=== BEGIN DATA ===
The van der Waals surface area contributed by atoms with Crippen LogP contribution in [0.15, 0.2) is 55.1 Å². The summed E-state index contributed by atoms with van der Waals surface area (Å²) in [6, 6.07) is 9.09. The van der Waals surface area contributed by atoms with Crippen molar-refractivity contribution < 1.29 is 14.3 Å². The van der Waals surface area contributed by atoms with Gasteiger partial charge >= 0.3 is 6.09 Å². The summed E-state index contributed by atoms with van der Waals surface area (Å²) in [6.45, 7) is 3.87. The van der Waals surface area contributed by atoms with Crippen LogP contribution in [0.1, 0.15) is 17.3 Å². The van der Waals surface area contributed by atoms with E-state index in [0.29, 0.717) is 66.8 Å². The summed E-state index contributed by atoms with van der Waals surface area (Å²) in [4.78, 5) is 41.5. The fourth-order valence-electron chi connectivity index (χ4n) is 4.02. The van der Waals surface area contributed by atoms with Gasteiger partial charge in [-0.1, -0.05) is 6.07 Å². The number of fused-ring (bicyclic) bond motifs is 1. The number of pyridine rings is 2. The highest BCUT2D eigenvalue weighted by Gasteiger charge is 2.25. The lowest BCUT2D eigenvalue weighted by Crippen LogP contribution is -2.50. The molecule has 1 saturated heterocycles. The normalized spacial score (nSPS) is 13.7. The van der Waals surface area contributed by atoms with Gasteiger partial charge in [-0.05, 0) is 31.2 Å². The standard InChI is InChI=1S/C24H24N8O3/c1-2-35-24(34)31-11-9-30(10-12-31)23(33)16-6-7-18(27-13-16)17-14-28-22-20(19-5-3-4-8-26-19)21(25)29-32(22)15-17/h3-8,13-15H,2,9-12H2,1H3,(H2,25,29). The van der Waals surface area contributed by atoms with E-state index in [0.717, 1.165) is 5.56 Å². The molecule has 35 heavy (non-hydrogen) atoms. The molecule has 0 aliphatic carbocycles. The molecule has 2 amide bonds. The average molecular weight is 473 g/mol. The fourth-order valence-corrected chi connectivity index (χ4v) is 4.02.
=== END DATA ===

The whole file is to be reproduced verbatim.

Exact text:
The van der Waals surface area contributed by atoms with Crippen LogP contribution in [0.15, 0.2) is 55.1 Å². The summed E-state index contributed by atoms with van der Waals surface area (Å²) in [6, 6.07) is 9.09. The van der Waals surface area contributed by atoms with Crippen molar-refractivity contribution < 1.29 is 14.3 Å². The van der Waals surface area contributed by atoms with Gasteiger partial charge >= 0.3 is 6.09 Å². The summed E-state index contributed by atoms with van der Waals surface area (Å²) in [6.45, 7) is 3.87. The van der Waals surface area contributed by atoms with Crippen LogP contribution in [0.1, 0.15) is 17.3 Å². The van der Waals surface area contributed by atoms with E-state index in [0.29, 0.717) is 66.8 Å². The summed E-state index contributed by atoms with van der Waals surface area (Å²) in [4.78, 5) is 41.5. The fourth-order valence-electron chi connectivity index (χ4n) is 4.02. The van der Waals surface area contributed by atoms with Gasteiger partial charge in [-0.1, -0.05) is 6.07 Å². The number of fused-ring (bicyclic) bond motifs is 1. The number of pyridine rings is 2. The highest BCUT2D eigenvalue weighted by Gasteiger charge is 2.25. The lowest BCUT2D eigenvalue weighted by Crippen LogP contribution is -2.50. The molecule has 1 saturated heterocycles. The normalized spacial score (nSPS) is 13.7. The van der Waals surface area contributed by atoms with Gasteiger partial charge in [-0.05, 0) is 31.2 Å². The standard InChI is InChI=1S/C24H24N8O3/c1-2-35-24(34)31-11-9-30(10-12-31)23(33)16-6-7-18(27-13-16)17-14-28-22-20(19-5-3-4-8-26-19)21(25)29-32(22)15-17/h3-8,13-15H,2,9-12H2,1H3,(H2,25,29). The van der Waals surface area contributed by atoms with E-state index in [0.717, 1.165) is 5.56 Å². The molecule has 35 heavy (non-hydrogen) atoms. The molecule has 0 aliphatic carbocycles. The molecule has 2 amide bonds. The average molecular weight is 473 g/mol. The fourth-order valence-corrected chi connectivity index (χ4v) is 4.02.